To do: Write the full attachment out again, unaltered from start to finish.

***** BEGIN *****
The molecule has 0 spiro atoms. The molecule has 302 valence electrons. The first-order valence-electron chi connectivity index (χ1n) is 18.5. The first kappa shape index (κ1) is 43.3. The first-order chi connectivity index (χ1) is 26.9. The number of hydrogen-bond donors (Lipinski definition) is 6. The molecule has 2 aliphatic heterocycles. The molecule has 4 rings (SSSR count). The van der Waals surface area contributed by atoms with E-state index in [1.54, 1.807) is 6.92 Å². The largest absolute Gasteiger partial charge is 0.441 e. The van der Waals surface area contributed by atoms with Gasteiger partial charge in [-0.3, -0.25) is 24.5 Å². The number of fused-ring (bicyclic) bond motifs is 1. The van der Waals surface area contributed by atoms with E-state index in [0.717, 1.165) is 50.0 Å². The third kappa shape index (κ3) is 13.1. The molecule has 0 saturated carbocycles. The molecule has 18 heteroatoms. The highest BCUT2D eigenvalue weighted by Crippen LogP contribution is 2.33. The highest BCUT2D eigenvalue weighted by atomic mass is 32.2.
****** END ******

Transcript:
The molecule has 0 spiro atoms. The molecule has 302 valence electrons. The first-order valence-electron chi connectivity index (χ1n) is 18.5. The first kappa shape index (κ1) is 43.3. The first-order chi connectivity index (χ1) is 26.9. The number of hydrogen-bond donors (Lipinski definition) is 6. The molecule has 2 aliphatic heterocycles. The molecule has 4 rings (SSSR count). The van der Waals surface area contributed by atoms with E-state index in [1.54, 1.807) is 6.92 Å². The largest absolute Gasteiger partial charge is 0.441 e. The van der Waals surface area contributed by atoms with Gasteiger partial charge in [-0.3, -0.25) is 24.5 Å². The number of fused-ring (bicyclic) bond motifs is 1. The van der Waals surface area contributed by atoms with E-state index in [0.717, 1.165) is 50.0 Å². The third kappa shape index (κ3) is 13.1. The molecule has 0 saturated carbocycles. The molecule has 18 heteroatoms. The highest BCUT2D eigenvalue weighted by Crippen LogP contribution is 2.33. The highest BCUT2D eigenvalue weighted by atomic mass is 32.2.